Labels

It’s taken me eighteen months to get to this point. Eighteen months of feeling exhausted every day and not having adequate words to explain why. Eighteen months of doctors appointments and blood tests and going round in circles. Eighteen months of waiting for a diagnosis, waiting for someone to tell you something which you worked out for yourself a long time ago. And here we are. My fatigue now has a label and a box to fit itself into. I have been officially diagnosed, or re-diagnosed if you want to be accurate, with Chronic Fatigue Syndrome/ME.

This is what I expected. Yet it feels unexpectedly strange. Diagnoses open doors and help you to understand and explain the situation to those around you. They show you that you are not the only one to feel this way, that there are whole communities of people who have been there and can empathise. They give you clues to treatments and avenues to explore.

And I know this is progress and a step in the right direction. You have to jump this hurdle on the road to getting better. I should be relieved that I have some answers.

But these words feel heavier than I thought they would. Somehow at the same time they manage to be both not enough and too much. They feel too small to describe what it feels like to be exhausted every day for so long, to sum up the heaviness and weakness that weighs you down. Yet these labels also feel big and scary, as they try and define my future. They bring with them a fear about what might happen next. And they remind me of my early childhood, a time of illness and missing out. I have regained a label that I spent a decade trying to shed completely.

I am aware just how easily a label can become part of your identity. It could so easily become both an excuse for all my failings and a shield to hold the world at bay. I could use it as a reason to make my dreams smaller. I could let myself accept that life will be about existing rather than thriving. I could let this define not only who I am now, but who I can be in the future.

The truth is this diagnosis is just a part of the experience of being me right now. This is an obstacle in my path, rather than being the road I am walking on. On the surface this may be the thing people know early on about me, being the girl who is always tired. But in the complex tapestry of my life, this is just a single strand, albeit a frustrating one. My character and identity will always be rooted elsewhere, in the truths of who I am and who I was made by. With an eternal perspective I can see that these troubles are temporary.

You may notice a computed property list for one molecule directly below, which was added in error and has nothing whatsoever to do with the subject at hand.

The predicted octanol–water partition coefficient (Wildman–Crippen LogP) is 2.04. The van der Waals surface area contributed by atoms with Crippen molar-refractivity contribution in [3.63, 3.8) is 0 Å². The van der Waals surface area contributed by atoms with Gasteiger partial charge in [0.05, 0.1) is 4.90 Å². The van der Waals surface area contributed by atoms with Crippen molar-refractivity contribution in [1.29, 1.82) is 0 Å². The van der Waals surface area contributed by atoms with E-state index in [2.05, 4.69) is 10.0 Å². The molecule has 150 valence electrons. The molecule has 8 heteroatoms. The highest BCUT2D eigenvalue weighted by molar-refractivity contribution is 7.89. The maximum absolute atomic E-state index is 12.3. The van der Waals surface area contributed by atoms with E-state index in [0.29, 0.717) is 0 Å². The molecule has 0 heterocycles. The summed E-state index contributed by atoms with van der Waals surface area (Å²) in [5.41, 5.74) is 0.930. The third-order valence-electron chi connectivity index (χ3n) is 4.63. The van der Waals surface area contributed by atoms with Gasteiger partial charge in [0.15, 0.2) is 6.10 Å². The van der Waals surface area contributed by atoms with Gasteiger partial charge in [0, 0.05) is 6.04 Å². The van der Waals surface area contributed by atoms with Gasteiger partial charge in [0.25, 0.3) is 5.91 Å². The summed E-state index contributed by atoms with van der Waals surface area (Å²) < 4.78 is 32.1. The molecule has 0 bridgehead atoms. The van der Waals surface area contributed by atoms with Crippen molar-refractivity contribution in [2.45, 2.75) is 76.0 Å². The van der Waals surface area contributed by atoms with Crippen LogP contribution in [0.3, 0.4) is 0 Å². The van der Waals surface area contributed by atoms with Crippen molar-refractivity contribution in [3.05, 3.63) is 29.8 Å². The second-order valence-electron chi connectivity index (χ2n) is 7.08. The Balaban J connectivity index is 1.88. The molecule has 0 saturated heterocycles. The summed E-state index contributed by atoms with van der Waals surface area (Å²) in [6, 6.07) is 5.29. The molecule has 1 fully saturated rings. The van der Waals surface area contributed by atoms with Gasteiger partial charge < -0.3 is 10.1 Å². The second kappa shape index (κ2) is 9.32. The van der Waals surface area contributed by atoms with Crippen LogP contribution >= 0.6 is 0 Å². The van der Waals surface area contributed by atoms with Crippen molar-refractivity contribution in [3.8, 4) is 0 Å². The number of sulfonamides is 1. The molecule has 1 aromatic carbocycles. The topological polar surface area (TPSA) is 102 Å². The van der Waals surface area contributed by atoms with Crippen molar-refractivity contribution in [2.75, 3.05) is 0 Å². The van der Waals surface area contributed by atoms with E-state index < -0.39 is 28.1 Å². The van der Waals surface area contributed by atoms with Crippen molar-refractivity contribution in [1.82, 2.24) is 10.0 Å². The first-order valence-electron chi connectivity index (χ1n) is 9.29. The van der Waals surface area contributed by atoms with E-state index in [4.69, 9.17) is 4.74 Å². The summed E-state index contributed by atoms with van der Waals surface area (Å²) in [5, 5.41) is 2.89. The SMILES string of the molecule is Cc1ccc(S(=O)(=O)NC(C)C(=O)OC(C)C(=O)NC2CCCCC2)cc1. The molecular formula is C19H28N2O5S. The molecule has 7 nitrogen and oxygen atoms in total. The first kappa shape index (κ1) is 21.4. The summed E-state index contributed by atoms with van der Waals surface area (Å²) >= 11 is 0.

Trusting God is a decision rather than a feeling. It is choosing to believe that God is in control, even when your circumstances do not suggest it. I know my feet are firmly anchored to a God who is bigger than my circumstances. And whilst I do not know what the future holds, I know He does. I will choose each day to trust in his good plans for me.

After all labels are just words, some of the thousand of words that will be used to describe us in our lifetimes. A human life is far too beautifully messy to ever be adequately described in words alone.

All things considered, not much has changed, I am still me. An individual unique in strengths and weaknesses, beauty and flaws, hopes and fears. I am a person who needs other people, perhaps now a little more than before. I was made by a God who knows me inside out and loves me more than I can comprehend. My life is ever in His hands. My story is still being written, and whilst fatigue may be a chapter, I won’t let it be what the book is about.

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